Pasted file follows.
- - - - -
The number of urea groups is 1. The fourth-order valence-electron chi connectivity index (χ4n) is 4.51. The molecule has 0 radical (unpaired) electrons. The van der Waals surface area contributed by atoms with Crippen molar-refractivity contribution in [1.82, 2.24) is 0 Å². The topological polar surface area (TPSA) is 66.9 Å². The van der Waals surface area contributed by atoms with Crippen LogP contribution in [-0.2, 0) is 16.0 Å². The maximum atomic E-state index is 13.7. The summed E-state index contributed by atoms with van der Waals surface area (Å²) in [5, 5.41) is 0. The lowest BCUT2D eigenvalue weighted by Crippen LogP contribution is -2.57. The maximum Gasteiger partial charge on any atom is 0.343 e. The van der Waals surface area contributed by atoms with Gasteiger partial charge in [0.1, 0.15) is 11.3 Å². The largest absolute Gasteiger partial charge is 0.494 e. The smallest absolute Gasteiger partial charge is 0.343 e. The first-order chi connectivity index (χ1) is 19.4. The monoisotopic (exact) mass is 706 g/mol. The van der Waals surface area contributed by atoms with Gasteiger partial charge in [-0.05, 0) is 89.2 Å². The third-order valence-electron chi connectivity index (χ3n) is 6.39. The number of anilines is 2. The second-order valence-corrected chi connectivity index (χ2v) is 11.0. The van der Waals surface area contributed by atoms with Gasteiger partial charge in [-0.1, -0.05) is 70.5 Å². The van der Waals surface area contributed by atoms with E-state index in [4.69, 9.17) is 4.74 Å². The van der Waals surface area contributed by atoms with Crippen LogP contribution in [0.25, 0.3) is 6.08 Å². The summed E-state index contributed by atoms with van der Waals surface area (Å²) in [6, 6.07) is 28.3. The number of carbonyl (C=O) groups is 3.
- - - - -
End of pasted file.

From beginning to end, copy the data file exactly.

The number of urea groups is 1. The fourth-order valence-electron chi connectivity index (χ4n) is 4.51. The molecule has 0 radical (unpaired) electrons. The van der Waals surface area contributed by atoms with Crippen molar-refractivity contribution in [1.82, 2.24) is 0 Å². The topological polar surface area (TPSA) is 66.9 Å². The van der Waals surface area contributed by atoms with Crippen LogP contribution in [-0.2, 0) is 16.0 Å². The maximum atomic E-state index is 13.7. The summed E-state index contributed by atoms with van der Waals surface area (Å²) in [5, 5.41) is 0. The lowest BCUT2D eigenvalue weighted by Crippen LogP contribution is -2.57. The maximum Gasteiger partial charge on any atom is 0.343 e. The van der Waals surface area contributed by atoms with Gasteiger partial charge in [0.1, 0.15) is 11.3 Å². The largest absolute Gasteiger partial charge is 0.494 e. The smallest absolute Gasteiger partial charge is 0.343 e. The first-order chi connectivity index (χ1) is 19.4. The monoisotopic (exact) mass is 706 g/mol. The van der Waals surface area contributed by atoms with Gasteiger partial charge in [-0.05, 0) is 89.2 Å². The third-order valence-electron chi connectivity index (χ3n) is 6.39. The number of anilines is 2. The second-order valence-corrected chi connectivity index (χ2v) is 11.0. The van der Waals surface area contributed by atoms with Gasteiger partial charge in [-0.1, -0.05) is 70.5 Å². The van der Waals surface area contributed by atoms with E-state index in [4.69, 9.17) is 4.74 Å². The van der Waals surface area contributed by atoms with Crippen LogP contribution in [0.25, 0.3) is 6.08 Å². The summed E-state index contributed by atoms with van der Waals surface area (Å²) in [6, 6.07) is 28.3. The number of carbonyl (C=O) groups is 3.